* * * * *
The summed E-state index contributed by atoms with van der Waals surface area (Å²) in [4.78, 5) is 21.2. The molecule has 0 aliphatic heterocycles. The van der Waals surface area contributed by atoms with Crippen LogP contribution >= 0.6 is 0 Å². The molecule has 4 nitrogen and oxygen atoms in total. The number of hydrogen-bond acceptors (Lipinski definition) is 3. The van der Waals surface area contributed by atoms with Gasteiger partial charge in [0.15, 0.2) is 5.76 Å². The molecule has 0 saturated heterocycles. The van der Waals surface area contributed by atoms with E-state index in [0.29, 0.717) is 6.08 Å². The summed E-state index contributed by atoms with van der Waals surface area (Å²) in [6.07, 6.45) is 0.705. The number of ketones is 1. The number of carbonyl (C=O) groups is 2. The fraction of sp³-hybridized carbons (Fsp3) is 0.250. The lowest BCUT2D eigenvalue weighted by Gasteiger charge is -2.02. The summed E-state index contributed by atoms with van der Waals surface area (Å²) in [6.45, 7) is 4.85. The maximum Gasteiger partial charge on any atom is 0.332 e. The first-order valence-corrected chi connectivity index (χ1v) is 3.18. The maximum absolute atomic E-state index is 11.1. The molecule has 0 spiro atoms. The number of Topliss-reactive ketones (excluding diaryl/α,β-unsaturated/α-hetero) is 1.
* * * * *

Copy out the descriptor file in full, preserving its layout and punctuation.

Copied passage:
The summed E-state index contributed by atoms with van der Waals surface area (Å²) in [4.78, 5) is 21.2. The molecule has 0 aliphatic heterocycles. The van der Waals surface area contributed by atoms with Crippen LogP contribution >= 0.6 is 0 Å². The molecule has 4 nitrogen and oxygen atoms in total. The number of hydrogen-bond acceptors (Lipinski definition) is 3. The van der Waals surface area contributed by atoms with Gasteiger partial charge in [0.15, 0.2) is 5.76 Å². The molecule has 0 saturated heterocycles. The van der Waals surface area contributed by atoms with E-state index in [0.29, 0.717) is 6.08 Å². The summed E-state index contributed by atoms with van der Waals surface area (Å²) in [6.07, 6.45) is 0.705. The number of ketones is 1. The number of carbonyl (C=O) groups is 2. The fraction of sp³-hybridized carbons (Fsp3) is 0.250. The lowest BCUT2D eigenvalue weighted by Gasteiger charge is -2.02. The summed E-state index contributed by atoms with van der Waals surface area (Å²) in [6.45, 7) is 4.85. The maximum Gasteiger partial charge on any atom is 0.332 e. The first-order valence-corrected chi connectivity index (χ1v) is 3.18. The maximum absolute atomic E-state index is 11.1. The molecule has 0 spiro atoms. The number of Topliss-reactive ketones (excluding diaryl/α,β-unsaturated/α-hetero) is 1.